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I'm attempting to fully understand the options for concurrent request handling in Rack. I've used async_sinatra to build a long-polling app, and am now experimenting with bare-metal Rack using throw :async and/or Thin's --threaded flag. I am comfortable with the subject, but there are some things I just can't make sense of. (No, I am not mistaking concurrency for parallelism, and yes, I do understand the limitations imposed by the GIL).

Q1. My tests indicate that thin --threaded (i.e. rack.multithread=true) runs requests concurrently in separate threads (I assume using EM), meaning long-running request A will not block request B (IO aside). This means my application does not require any special coding (e.g. callbacks) to achieve concurrency (again, ignoring blocking DB calls, IO, etc.). This is what I believe I have observed - is it correct?

Q2. There is another, more oft discussed means of achieving concurrency, involving EventMachine.defer and throw :async. Strictly speaking, requests are not handled using threads. They are dealt with serially, but pass their heavy lifting and a callback off to EventMachine, which uses async.callback to send a response at a later time. After request A has offloaded its work to EM.defer, request B is begun. Is this correct?

Q3. Assuming the above are more-or-less correct, is there any particular advantage to one method over the other? Obviously --threaded looks like a magic bullet. Are there any downsides? If not, why is everyone talking about async_sinatra / throw :async / async.callback ? Perhaps the former is "I want to make my Rails app a little snappier under heavy load" and the latter is better-suited for apps with many long-running requests? Or perhaps scale is a factor? Just guessing here.

I'm running Thin 1.2.11 on MRI Ruby 1.9.2. (FYI, I have to use the --no-epoll flag, as there's a long-standing, supposedly-resolved-but-not-really problem with EventMachine's use of epoll and Ruby 1.9.2. That's beside the point, but any insight is welcome.)

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The epoll problem should be fixed as it says in that ticket, this is the commit they are pointing to. –  Bitterzoet Aug 15 '11 at 8:54
    
If I remove the --no-epoll flag my threaded requests go from milliseconds to minutes. EM 0.12.10, Ruby 1.9.2-p180. I suppose I could try compiling p290... –  bioneuralnet Aug 15 '11 at 10:43
    
Good question. I've asked a very similar question here: stackoverflow.com/questions/8146851/… and have done some experimentation here: github.com/jjb/threaded-rails-example (note that while threaded thin is successfully asynchronous, it benchmarks slower) –  John Bachir Nov 16 '11 at 16:18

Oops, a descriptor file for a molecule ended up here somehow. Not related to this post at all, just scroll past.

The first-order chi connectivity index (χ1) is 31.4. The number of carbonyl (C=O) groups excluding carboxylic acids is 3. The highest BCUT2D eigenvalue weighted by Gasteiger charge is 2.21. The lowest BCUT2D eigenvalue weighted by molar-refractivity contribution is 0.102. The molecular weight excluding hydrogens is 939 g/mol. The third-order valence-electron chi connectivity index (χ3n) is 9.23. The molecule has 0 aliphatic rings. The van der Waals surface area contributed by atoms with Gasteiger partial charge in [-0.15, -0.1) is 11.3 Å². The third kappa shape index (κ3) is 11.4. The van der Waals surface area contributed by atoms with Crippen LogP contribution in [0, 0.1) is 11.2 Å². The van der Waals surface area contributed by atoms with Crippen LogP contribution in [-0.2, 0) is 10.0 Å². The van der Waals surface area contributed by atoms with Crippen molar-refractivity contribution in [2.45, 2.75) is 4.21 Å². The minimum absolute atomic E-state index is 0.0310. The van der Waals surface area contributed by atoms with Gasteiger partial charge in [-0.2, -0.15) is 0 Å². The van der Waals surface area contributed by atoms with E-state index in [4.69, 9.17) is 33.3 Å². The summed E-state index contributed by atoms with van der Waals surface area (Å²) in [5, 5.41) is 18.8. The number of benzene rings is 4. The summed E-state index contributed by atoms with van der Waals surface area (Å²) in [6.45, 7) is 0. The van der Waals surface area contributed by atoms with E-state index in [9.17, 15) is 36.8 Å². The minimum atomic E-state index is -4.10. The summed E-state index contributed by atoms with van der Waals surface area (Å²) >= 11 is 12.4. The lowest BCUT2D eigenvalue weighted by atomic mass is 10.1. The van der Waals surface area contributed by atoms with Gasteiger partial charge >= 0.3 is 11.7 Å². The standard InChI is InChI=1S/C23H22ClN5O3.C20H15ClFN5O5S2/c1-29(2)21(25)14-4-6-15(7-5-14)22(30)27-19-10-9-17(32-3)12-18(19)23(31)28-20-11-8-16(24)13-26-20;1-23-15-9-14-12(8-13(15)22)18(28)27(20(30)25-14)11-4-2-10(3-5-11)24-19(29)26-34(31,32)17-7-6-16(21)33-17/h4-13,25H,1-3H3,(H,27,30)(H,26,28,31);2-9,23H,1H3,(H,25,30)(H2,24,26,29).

1 Answer 1

up vote 22 down vote accepted

Note: I use Thin as synonym for all web servers implementing the async Rack extension (i.e. Rainbows!, Ebb, future versions of Puma, ...)

Q1. Correct. It will wrap the response generation (aka call) in EventMachine.defer { ... }, which will cause EventMachine to push it onto its built-in thread pool.

Q2. Using async.callback in conjunction with EM.defer actually makes not too much sense, as it would basically use the thread-pool, too, ending up with a similar construct as described in Q1. Using async.callback makes sense when only using eventmachine libraries for IO. Thin will send the response to the client once env['async.callback'] is called with a normal Rack response as argument.

If the body is an EM::Deferrable, Thin will not close the connection until that deferrable succeeds. A rather well kept secret: If you want more than just long polling (i.e. keep the connection open after sending a partial response), you can also return an EM::Deferrable as body object directly without having to use throw :async or a status code of -1.

Q3. You're guessing correct. Threaded serving might improve the load on an otherwise unchanged Rack application. I see a 20% improve for simple Sinatra applications on my machine with Ruby 1.9.3, even more when running on Rubinius or JRuby, where all cores can be utilized. The second approach is useful if you write your application in an evented manner.

You can throw a lot of magic and hacks on top of Rack to have a non-evented application make use of those mechanisms (see em-synchrony or sinatra-synchrony), but that will leave you in debugging and dependency hell.

The async approach makes real sense with applications that tend to be best solved with an evented approach, like a web chat. However, I would not recommend using the threaded approach for implementing long-polling, because every polling connection will block a thread. This will leave you with either a ton of threads or connections you can't deal with. EM's thread pool has a size of 20 threads by default, limiting you to 20 waiting connections per process.

You could use a server that creates a new thread for every incoming connection, but creating threads is expensive (except on MacRuby, but I would not use MacRuby in any production app). Examples are serv and net-http-server. Ideally, what you want is an n:m mapping of requests and threads. But there's no server out there offering that.

If you want to learn more on the topic: I gave a presentation about this at Rocky Mountain Ruby (and a ton of other conferences). A video recording can be found on confreaks.

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